Saturday, September 02, 2017

Flying - First Flight As A Private Pilot

For my first flight as a licensed pilot, I decided to do a scenic local area flight.

It was a beautiful day and both my own weather checking and then the weather briefer confirmed it and I was good to go.

I pre-flighted Archer N8570F, my first time flying this plane. N1689H is for flight students and training only, not for renters, an interesting change in status.

Winds were 5-10 knots from 60-110 degrees so I did a very long taxi to runway 9L and did my preflight and got clearance to takeoff and head south.

Yep, it was fly over your neighborhood as a private pilot time.

The plane handled fine, and does have a bit more oomph with only the pilot on board.

I flew over Orchard and Cass Lakes, flying over Orchard Lake St. Mary's Campus.

Then on over north into Pontiac and I flew over the decaying Pontiac Silverdome, complete with its parking lots filled with Volkswagens from the diesel emissions scandal.

Seems like a terrible waste of good cars to me, sitting in parking lots wasting away. I'd take one, slightly higher emissions and all.

Then I overflew Oakland University.

And on up to Romeo and the proving grounds.

I flew around a bit more and headed back to Pontiac, where I did a really beautiful landing on 9L with winds at 10 knots out of 110, so barely any crosswind correction was needed at all and it was nice and smooth. I then parked the plane and was amazed to see all of that was only 1 Hobbs hour (Ok, I was quite aware of time aloft all the way through, but it was neat to see how short a time it was).

1.0 and 1 landing. Next time I think a relatively short cross-country to maybe Lansing, Bay City, or Charlotte is in order.


Comrade Misfit said...

What is this "weather briefer" of which you speak? I don't believe that I've talked to one in over a decade. Even on my last really long x/c (about 850 nm), there were computers at each airport that I used to log into DUATS. When checking the weather from home, I've been using DUATS since soon after they offered it as a dial-in service. And I've used it exclusively since Lock Mart made a hash of the FSS system.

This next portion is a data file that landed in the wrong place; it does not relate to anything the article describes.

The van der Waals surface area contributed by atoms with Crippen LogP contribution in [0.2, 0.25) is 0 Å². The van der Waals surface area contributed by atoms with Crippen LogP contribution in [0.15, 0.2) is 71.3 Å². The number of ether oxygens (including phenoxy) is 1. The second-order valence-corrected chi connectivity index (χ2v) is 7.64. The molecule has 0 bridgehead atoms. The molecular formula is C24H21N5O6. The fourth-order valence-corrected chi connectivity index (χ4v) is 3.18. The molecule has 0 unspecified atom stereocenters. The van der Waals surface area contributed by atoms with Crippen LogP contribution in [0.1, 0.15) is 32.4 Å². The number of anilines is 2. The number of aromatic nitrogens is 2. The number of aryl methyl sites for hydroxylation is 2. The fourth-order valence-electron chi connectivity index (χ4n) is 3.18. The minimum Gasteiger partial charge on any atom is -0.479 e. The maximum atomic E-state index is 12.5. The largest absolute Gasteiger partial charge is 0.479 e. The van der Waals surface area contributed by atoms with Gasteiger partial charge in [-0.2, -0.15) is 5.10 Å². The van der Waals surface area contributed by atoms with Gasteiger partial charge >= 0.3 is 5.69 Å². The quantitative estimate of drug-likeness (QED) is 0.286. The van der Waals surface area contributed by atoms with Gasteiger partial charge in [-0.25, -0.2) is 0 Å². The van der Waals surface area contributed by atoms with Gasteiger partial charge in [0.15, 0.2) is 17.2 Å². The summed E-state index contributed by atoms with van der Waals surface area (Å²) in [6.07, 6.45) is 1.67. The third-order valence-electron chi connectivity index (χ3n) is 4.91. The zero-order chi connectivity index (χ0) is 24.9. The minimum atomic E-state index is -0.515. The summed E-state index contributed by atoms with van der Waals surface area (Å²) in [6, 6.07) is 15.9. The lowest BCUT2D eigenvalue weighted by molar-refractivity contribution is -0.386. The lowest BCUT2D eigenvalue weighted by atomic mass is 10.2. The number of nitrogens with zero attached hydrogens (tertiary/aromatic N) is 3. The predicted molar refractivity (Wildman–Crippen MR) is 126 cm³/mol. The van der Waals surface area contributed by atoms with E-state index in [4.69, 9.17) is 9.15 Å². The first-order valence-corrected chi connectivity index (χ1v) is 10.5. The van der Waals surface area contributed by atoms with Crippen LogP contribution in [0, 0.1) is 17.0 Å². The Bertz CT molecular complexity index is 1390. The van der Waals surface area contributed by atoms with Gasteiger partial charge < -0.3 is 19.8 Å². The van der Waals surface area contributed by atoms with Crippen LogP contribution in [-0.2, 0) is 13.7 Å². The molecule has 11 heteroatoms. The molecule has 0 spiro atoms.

Aaron said...

I do like calling them and having a recorded conversation where they state no TFRs on my route of flight as well as having them confirm the weather is suitable and matches my assessment when I've already checked weather-wise before calling them.

Old 1811 said...

Congratulations! As someone who started and never finished the process in 1979 (time and money), I've been sorta living vicariously through your posts.
You've worked hard for this, now enjoy it.

Scott said...

Hey Buddy - Lansing or Charlotte, I'm there for you if I'm not working.

juvat said...

A bit of unsolicited advice. Start working on your instrument ticket. The ability to fly well on instruments is much like the pistol analogy. You don't need it, til you need it. Then you need it bad. There WILL come a time when for a vast myriad of possible reasons you find yourself in instrument conditions. You will come down. Whether you and your airplane are intact is dependent on your skills. It's even more important when people you care about are on board with you.
I'm not saying you need to invest your next 100 hours of flying time towards that goal, but every once in a while reserve an IP and tell him you want to polish your instrument flying skills.
It'll be time (and money) well spent.

Flugelman said...

Congratulations Aaron. I well remember my first flight as a newly minted Private Pilot. It was also a Piper product, a Cherokee 140. I flew halfway to SeaTac with a 1/4 notch of flaps before I realized why I couldn't get it up on the step. See, I had trained in a Piper Colt, sans flaps, and just forgot.

The advice on the instrument rating is spot on and I would add aerobatics training to spice up the flying experience as well as allowing you to experience the limits of the airplane's capabilities.

Aaron said...

Old 1811: Thanks, it was certainly a long, uphill, and atypical battle, but I finally made it.

Scott: Working on it.

juvat: Yep, an instrument rating is on the list of to-dos pretty soon. Need to save up for it a bit first and get a bit more solo cross country time in first. Will likely do it in parallel with another flight student friend of mine who also got his private rating recently.

Flugelman: Funny, the flight school I'm with insists on takeoffs having the first notch of flaps in and people have been known to forget to retract on occasion so when you fly the pattern and get to midfield to lower to the first setting you're already there. The instrument rating is on the list and aerobatics will be part of the menu as well.